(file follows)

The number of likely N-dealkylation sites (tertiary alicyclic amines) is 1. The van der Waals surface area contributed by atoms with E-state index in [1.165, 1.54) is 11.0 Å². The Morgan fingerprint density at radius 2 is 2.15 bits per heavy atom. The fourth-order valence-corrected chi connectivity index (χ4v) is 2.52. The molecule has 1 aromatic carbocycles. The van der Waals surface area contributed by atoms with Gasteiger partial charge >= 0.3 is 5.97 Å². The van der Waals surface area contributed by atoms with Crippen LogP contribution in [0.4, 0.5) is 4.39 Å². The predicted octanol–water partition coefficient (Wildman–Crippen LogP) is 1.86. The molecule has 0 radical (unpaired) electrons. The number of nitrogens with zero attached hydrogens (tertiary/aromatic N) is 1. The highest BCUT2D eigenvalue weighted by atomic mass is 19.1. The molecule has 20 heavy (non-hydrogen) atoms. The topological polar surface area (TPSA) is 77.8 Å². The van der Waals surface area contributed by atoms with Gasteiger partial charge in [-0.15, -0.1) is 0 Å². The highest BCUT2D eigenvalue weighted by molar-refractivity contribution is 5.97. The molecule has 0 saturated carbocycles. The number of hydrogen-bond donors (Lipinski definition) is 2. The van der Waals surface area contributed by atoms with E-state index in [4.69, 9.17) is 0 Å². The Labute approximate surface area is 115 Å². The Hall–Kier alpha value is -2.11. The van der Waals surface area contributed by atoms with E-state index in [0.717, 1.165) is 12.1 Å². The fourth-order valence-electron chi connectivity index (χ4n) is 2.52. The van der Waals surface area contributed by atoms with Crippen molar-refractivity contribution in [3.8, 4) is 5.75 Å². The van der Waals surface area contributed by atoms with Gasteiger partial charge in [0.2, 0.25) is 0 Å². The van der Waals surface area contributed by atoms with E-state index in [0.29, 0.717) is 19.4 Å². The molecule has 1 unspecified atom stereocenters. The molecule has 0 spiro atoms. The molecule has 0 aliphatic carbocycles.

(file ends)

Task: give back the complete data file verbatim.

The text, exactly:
The number of likely N-dealkylation sites (tertiary alicyclic amines) is 1. The van der Waals surface area contributed by atoms with E-state index in [1.165, 1.54) is 11.0 Å². The Morgan fingerprint density at radius 2 is 2.15 bits per heavy atom. The fourth-order valence-corrected chi connectivity index (χ4v) is 2.52. The molecule has 1 aromatic carbocycles. The van der Waals surface area contributed by atoms with Gasteiger partial charge >= 0.3 is 5.97 Å². The van der Waals surface area contributed by atoms with Crippen LogP contribution in [0.4, 0.5) is 4.39 Å². The predicted octanol–water partition coefficient (Wildman–Crippen LogP) is 1.86. The molecule has 0 radical (unpaired) electrons. The number of nitrogens with zero attached hydrogens (tertiary/aromatic N) is 1. The highest BCUT2D eigenvalue weighted by atomic mass is 19.1. The molecule has 20 heavy (non-hydrogen) atoms. The topological polar surface area (TPSA) is 77.8 Å². The van der Waals surface area contributed by atoms with Gasteiger partial charge in [-0.15, -0.1) is 0 Å². The highest BCUT2D eigenvalue weighted by molar-refractivity contribution is 5.97. The molecule has 0 saturated carbocycles. The number of hydrogen-bond donors (Lipinski definition) is 2. The van der Waals surface area contributed by atoms with E-state index in [4.69, 9.17) is 0 Å². The Labute approximate surface area is 115 Å². The Hall–Kier alpha value is -2.11. The van der Waals surface area contributed by atoms with E-state index in [0.717, 1.165) is 12.1 Å². The fourth-order valence-electron chi connectivity index (χ4n) is 2.52. The van der Waals surface area contributed by atoms with Crippen molar-refractivity contribution in [3.8, 4) is 5.75 Å². The van der Waals surface area contributed by atoms with Gasteiger partial charge in [0.2, 0.25) is 0 Å². The van der Waals surface area contributed by atoms with E-state index in [0.29, 0.717) is 19.4 Å². The molecule has 1 unspecified atom stereocenters. The molecule has 0 spiro atoms. The molecule has 0 aliphatic carbocycles.